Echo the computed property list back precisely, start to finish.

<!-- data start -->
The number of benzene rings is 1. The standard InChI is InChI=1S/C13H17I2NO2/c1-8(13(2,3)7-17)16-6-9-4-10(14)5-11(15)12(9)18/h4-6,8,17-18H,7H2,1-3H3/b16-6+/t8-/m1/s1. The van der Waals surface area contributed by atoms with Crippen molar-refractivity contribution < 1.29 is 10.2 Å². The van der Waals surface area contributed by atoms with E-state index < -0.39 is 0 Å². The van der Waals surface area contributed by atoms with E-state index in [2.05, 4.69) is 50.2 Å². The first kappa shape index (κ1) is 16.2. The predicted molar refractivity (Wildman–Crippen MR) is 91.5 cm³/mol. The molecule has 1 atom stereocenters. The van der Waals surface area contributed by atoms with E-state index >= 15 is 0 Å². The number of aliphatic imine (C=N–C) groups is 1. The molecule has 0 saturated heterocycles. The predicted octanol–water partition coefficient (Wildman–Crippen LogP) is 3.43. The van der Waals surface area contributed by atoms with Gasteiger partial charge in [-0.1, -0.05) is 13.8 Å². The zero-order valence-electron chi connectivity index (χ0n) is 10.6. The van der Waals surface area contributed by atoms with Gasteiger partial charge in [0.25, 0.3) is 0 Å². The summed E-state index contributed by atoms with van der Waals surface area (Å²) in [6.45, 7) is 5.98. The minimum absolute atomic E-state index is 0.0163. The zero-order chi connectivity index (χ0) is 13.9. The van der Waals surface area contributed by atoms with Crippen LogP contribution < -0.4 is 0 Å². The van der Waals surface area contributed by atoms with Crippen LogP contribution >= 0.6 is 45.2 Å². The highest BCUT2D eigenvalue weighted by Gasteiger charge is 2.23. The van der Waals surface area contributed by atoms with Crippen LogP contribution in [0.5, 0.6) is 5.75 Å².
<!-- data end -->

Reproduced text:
The number of benzene rings is 1. The standard InChI is InChI=1S/C13H17I2NO2/c1-8(13(2,3)7-17)16-6-9-4-10(14)5-11(15)12(9)18/h4-6,8,17-18H,7H2,1-3H3/b16-6+/t8-/m1/s1. The van der Waals surface area contributed by atoms with Crippen molar-refractivity contribution < 1.29 is 10.2 Å². The van der Waals surface area contributed by atoms with E-state index < -0.39 is 0 Å². The van der Waals surface area contributed by atoms with E-state index in [2.05, 4.69) is 50.2 Å². The first kappa shape index (κ1) is 16.2. The predicted molar refractivity (Wildman–Crippen MR) is 91.5 cm³/mol. The molecule has 1 atom stereocenters. The van der Waals surface area contributed by atoms with E-state index >= 15 is 0 Å². The number of aliphatic imine (C=N–C) groups is 1. The molecule has 0 saturated heterocycles. The predicted octanol–water partition coefficient (Wildman–Crippen LogP) is 3.43. The van der Waals surface area contributed by atoms with Gasteiger partial charge in [-0.1, -0.05) is 13.8 Å². The zero-order valence-electron chi connectivity index (χ0n) is 10.6. The van der Waals surface area contributed by atoms with Gasteiger partial charge in [0.25, 0.3) is 0 Å². The summed E-state index contributed by atoms with van der Waals surface area (Å²) in [6.45, 7) is 5.98. The minimum absolute atomic E-state index is 0.0163. The zero-order chi connectivity index (χ0) is 13.9. The van der Waals surface area contributed by atoms with Crippen LogP contribution < -0.4 is 0 Å². The van der Waals surface area contributed by atoms with Crippen LogP contribution >= 0.6 is 45.2 Å². The highest BCUT2D eigenvalue weighted by Gasteiger charge is 2.23. The van der Waals surface area contributed by atoms with Crippen LogP contribution in [0.5, 0.6) is 5.75 Å².